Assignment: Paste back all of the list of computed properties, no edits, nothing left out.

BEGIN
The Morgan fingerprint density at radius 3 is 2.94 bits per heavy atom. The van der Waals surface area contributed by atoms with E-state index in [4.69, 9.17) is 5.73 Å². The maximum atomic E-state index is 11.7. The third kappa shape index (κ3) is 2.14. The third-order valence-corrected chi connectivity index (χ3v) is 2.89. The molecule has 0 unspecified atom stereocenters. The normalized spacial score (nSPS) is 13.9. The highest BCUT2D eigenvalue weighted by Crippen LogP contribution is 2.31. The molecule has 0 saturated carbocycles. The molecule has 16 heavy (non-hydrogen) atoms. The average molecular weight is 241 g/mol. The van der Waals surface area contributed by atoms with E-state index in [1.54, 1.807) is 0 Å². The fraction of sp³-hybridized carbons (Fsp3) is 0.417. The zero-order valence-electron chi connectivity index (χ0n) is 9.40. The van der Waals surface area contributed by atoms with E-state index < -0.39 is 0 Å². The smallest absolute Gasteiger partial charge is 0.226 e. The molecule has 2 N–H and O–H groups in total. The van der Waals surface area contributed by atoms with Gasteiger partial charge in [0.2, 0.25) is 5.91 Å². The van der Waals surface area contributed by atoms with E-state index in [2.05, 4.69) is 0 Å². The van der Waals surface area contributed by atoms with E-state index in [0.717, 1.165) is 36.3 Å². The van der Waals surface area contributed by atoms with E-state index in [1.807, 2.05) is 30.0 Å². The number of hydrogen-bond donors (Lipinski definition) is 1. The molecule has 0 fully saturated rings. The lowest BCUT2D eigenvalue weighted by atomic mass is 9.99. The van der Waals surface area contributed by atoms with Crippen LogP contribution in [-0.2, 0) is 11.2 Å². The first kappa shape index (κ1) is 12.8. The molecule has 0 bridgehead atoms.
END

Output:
The Morgan fingerprint density at radius 3 is 2.94 bits per heavy atom. The van der Waals surface area contributed by atoms with E-state index in [4.69, 9.17) is 5.73 Å². The maximum atomic E-state index is 11.7. The third kappa shape index (κ3) is 2.14. The third-order valence-corrected chi connectivity index (χ3v) is 2.89. The molecule has 0 unspecified atom stereocenters. The normalized spacial score (nSPS) is 13.9. The highest BCUT2D eigenvalue weighted by Crippen LogP contribution is 2.31. The molecule has 0 saturated carbocycles. The molecule has 16 heavy (non-hydrogen) atoms. The average molecular weight is 241 g/mol. The van der Waals surface area contributed by atoms with E-state index in [1.54, 1.807) is 0 Å². The fraction of sp³-hybridized carbons (Fsp3) is 0.417. The zero-order valence-electron chi connectivity index (χ0n) is 9.40. The van der Waals surface area contributed by atoms with E-state index < -0.39 is 0 Å². The smallest absolute Gasteiger partial charge is 0.226 e. The molecule has 2 N–H and O–H groups in total. The van der Waals surface area contributed by atoms with Gasteiger partial charge in [0.2, 0.25) is 5.91 Å². The van der Waals surface area contributed by atoms with E-state index in [2.05, 4.69) is 0 Å². The van der Waals surface area contributed by atoms with E-state index in [0.717, 1.165) is 36.3 Å². The van der Waals surface area contributed by atoms with E-state index in [1.807, 2.05) is 30.0 Å². The number of hydrogen-bond donors (Lipinski definition) is 1. The molecule has 0 fully saturated rings. The lowest BCUT2D eigenvalue weighted by atomic mass is 9.99. The van der Waals surface area contributed by atoms with Crippen LogP contribution in [-0.2, 0) is 11.2 Å². The first kappa shape index (κ1) is 12.8. The molecule has 0 bridgehead atoms.